It was particularly difficult to bear the suspension of golf back in March, when the coronavirus lockout kicked in and people were only allowed to stick their heads out the window for a quick gulp of air before heading to the basement.
The sight of clean courses being used by the public for such pastimes as family picnics, bike trips, soccer games and sporadic vandalism was an additional cause for belly rumbling in the golfing culture for paying members at clubs around the country.
There were several clubs eking out a hand-to-mouth life before Covid-19 that would make Oliver Twist look like Warren Buffett.
But when golf was permitted again while other sporting sports stayed on the prohibited list, in the midst of the pandemic’s destruction, members witnessed a timely revival.
Kevin Fish, a leading expert on golf club leadership and growth who frequently conducts surveys and research on the general state of the UK, said, “When we entered Covid, some clubs were clinging to their fingertips, thinking ‘this could put us out of business for good,'” Oh. Industry.
“It really gave a lot of a boost eight months later. Usually, clubs have lost six percent of their members over the past 20 years. Many clubs were still collecting dues in March of this year, and there was a real risk that resignations would hit 11 percent or more. So the concern was understandable.
But are you seeing what’s happened? All of a sudden, as golf opened up and other sports stayed off-limits, all these people who had thought twice about their membership were scurrying to get it back. With such pressure on the tee, the closure revealed that you’d better become a member if you wanted to be sure to play golf.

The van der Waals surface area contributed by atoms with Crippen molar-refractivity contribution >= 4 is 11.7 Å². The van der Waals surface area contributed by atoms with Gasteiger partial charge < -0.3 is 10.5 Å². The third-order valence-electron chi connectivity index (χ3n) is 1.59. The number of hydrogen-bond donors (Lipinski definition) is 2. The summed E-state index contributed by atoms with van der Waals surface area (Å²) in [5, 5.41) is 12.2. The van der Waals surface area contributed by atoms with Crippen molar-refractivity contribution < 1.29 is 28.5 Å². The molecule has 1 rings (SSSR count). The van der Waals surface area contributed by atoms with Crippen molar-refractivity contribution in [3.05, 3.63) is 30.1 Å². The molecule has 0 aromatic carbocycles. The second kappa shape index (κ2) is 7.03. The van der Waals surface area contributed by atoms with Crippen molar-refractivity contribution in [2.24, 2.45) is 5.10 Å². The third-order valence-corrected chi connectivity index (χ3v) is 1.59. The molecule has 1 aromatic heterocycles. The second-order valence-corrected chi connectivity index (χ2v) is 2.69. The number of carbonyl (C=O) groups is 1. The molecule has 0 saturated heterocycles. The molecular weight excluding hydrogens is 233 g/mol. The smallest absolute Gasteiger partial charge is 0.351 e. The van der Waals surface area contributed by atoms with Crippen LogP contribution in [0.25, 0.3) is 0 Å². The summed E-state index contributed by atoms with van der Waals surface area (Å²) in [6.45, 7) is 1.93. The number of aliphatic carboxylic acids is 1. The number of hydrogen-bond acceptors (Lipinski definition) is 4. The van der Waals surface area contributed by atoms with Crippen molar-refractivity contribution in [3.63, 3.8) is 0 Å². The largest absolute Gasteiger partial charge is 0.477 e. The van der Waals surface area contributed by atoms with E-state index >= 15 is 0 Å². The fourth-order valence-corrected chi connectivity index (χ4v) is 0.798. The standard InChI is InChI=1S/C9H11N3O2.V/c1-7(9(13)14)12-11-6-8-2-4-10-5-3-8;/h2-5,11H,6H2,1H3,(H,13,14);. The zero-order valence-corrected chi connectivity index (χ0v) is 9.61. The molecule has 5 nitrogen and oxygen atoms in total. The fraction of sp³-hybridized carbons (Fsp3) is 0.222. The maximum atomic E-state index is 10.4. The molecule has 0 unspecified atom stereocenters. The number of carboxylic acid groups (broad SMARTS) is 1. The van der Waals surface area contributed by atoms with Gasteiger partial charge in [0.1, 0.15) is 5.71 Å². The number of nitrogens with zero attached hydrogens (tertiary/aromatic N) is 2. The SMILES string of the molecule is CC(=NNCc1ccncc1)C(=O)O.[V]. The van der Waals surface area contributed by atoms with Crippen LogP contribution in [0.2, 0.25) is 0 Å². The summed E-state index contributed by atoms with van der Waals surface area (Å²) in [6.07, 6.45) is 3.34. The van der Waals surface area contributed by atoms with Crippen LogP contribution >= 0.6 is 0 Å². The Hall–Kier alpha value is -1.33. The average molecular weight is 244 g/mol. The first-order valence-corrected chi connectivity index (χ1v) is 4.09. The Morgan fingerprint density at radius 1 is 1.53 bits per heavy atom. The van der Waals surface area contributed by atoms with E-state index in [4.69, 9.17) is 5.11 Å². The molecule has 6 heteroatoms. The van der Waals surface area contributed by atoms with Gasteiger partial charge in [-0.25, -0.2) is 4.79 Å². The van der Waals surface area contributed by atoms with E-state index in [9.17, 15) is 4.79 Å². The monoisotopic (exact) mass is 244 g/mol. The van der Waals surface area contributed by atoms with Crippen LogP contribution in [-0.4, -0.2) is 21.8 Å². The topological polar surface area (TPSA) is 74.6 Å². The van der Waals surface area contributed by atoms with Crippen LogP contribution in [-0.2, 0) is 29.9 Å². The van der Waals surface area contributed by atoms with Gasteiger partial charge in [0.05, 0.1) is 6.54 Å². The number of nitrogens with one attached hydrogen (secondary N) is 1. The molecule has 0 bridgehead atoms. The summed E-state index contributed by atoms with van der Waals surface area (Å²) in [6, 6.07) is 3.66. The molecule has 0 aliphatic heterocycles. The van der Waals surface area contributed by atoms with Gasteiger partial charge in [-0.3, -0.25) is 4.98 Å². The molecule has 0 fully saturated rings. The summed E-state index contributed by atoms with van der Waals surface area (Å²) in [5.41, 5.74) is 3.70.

“Clubs were getting a new wave of people knocking on the door. By July, the average number was somewhere between 40 and 50 new members.”
Fish, a former club manager and growth specialist at Scottish Golf, acknowledges that the situation is still “volatile,” adding, “Those clubs that rely on the highly lucrative overseas visitor market have suffered the most, with some looking at a seven-figure gap in their budgets.”
With clubhouses running on small budgets, the full benefits of membership are often difficult to display. “It’s hard to create a sense of belonging in a club because members only use the green lawn and not the other social areas,” Fish said.
“But the crisis has also shaken up longtime golfers to understand their role as guardians of their club for future generations, not just dues-paying customers like at a local gym.”
Many clubs have been given a new perspective in the middle of the tumult of confusion the pandemic has stirred up.
“Golf as a whole needs to be viewed cautiously in light of the crisis, but the lockdown has generally been good for the industry at the club level,” Fish added. On the part of clubs, club managers reported a greater willingness to redefine themselves, whether by the influx of younger members or, in other situations, a loosening of the game rules that also helped to speed up the game.
“Everyone has had the opportunity to take a hard look at their club and how it’s run, and is now ready to get advice to make sure the club is still around for the next generation.”
There’s no room for complacency, of course. Clubs must find a way to consolidate and build on this newfound momentum instead of following up a metaphorical birdie putt on the seventh green with a crippling drive off the eighth tee.
As the cruel social and economic impacts of the corona virus continue to be felt, it will be easier said than done.
“The trick is for clubs to make sure that members care enough that they really can’t live without their membership in the local golf club,” Fish said. In this recession, very few people would cancel their broadband because we can’t live without it. But can clubs do enough to persuade the new generation of golfers that they can’t live without their membership in golf?”